Although there are already multiple coronavirus vaccines on the market, the latest contender — a vaccine developed in a collaboration between Canadian biotechnology company, Medicago and pharmaceutical company, GlaxoSmithKline—has one unique quality: it’s plant-based.
If approved, the two-dose COVID-19 vaccine would become the first plant-based vaccine authorised for use in humans, according to a statement released by Medicago, a private company held by Japan’s Mitsubishi Tanabe Pharma Corporation and a subsidiary of Big Tobacco giant Philip Morris International. Not only that, but results from its phase 3 trial are promising: it was 71 percent effective at protecting against COVID-19.
Here’s what it means for a vaccine to be plant-based, how plant-based vaccines work, and the potential benefits of this new technology.
What is a plant-based vaccine?
While plant-based vaccines may sound like the latest iteration of veganism, that’s not the case. In fact, when it comes to immunisation, “plant-based” simply means researchers recruited plants to produce part of the vaccine, Brian Ward, MD, Medical Officer at Medicago tells Health. The exact plant researchers use is Nicotiana Benthmiana, a close relative of tobacco.
What makes this plant so appealing is its susceptibility to infection from a variety of pathogens, including COVID-19. This means researchers can use the leafy organism as a vessel for producing antigens, a key component of vaccines. Antigens are the part of viruses (and vaccines) that spur our immune systems into action, according to the National Institute of Allergy and Infectious Diseases.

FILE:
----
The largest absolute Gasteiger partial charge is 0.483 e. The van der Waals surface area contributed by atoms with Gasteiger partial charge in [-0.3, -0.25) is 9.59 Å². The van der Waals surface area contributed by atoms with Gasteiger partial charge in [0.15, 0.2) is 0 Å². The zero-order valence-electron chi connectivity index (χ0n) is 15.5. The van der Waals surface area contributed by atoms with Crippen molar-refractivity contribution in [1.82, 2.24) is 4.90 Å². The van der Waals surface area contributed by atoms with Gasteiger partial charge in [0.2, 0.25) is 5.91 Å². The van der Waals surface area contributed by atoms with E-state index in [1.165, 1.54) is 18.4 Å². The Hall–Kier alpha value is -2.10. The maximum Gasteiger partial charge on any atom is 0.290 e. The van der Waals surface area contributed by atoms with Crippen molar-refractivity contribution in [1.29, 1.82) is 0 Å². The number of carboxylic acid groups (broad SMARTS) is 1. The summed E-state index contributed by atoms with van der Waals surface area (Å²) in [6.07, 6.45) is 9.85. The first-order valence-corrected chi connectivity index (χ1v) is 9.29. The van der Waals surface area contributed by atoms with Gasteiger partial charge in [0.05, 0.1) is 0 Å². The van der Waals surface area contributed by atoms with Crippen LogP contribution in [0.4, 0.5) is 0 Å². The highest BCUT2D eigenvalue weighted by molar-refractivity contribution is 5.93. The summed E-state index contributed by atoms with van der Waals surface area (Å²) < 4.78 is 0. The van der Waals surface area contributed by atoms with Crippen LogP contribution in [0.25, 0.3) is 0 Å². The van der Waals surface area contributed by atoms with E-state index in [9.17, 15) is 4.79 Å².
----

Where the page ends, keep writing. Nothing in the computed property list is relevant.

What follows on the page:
In the case of COVID, the spike protein acts as the antigen. Therefore, that’s the area of the virus vaccines try to replicate, Amesh Adalja, MD, an infectious disease physician and senior scholar at the John’s Hopkins School of Medicine, tells Health. However, each vaccine has its own unique approach for doing so, he says. For example, some—like Johnson and Johnson/Janssen’s vaccine—use a modified virus to introduce the spike protein to our cells. Others, like the Pfizer-BioNTech and Moderna vaccines, carry a genetic code for the spike protein, which our bodies then make and destroy, kind of like a practice run.
Medicago’s vaccine method is different—it starts by introducing the genetic code for making the spike protein into plants, not humans. This code acts like an instruction manual: the plant cells read it and then use the information to start pumping out spike proteins in surplus, Dr Ward says.
All of these spike proteins then start clumping together in groups of three, which then clump together even more, forming molecules that look like viruses. These molecules—called virus-like particles (VLPs)—form in the leaves of the plant over the course of four days and are the antigen in Medicago’s vaccine.
“These VLPs are very complex molecular structures that look like a virus — same size, same organisation — except they have no genetic information inside so they’re non-infectious,” Dr Ward explains. Once injected into the body, these “pseudo viruses” trick the immune system into action, Dr Adalja says. But, unlike actual viruses, they cannot replicate or make us sick.
Other than VLPs, Medicago’s vaccine has one other key component: an adjuvant made by GlaxoSmithKline. Adjuvants are ingredients found in some, but not all, vaccines, which generate a more robust immune response, according to the Centers for Disease Control and Prevention (CDC). Whereas VLPs are the intruders the immune system attacks, adjuvants are like concerned neighbours, alerting the body’s defence system that it’s been breached.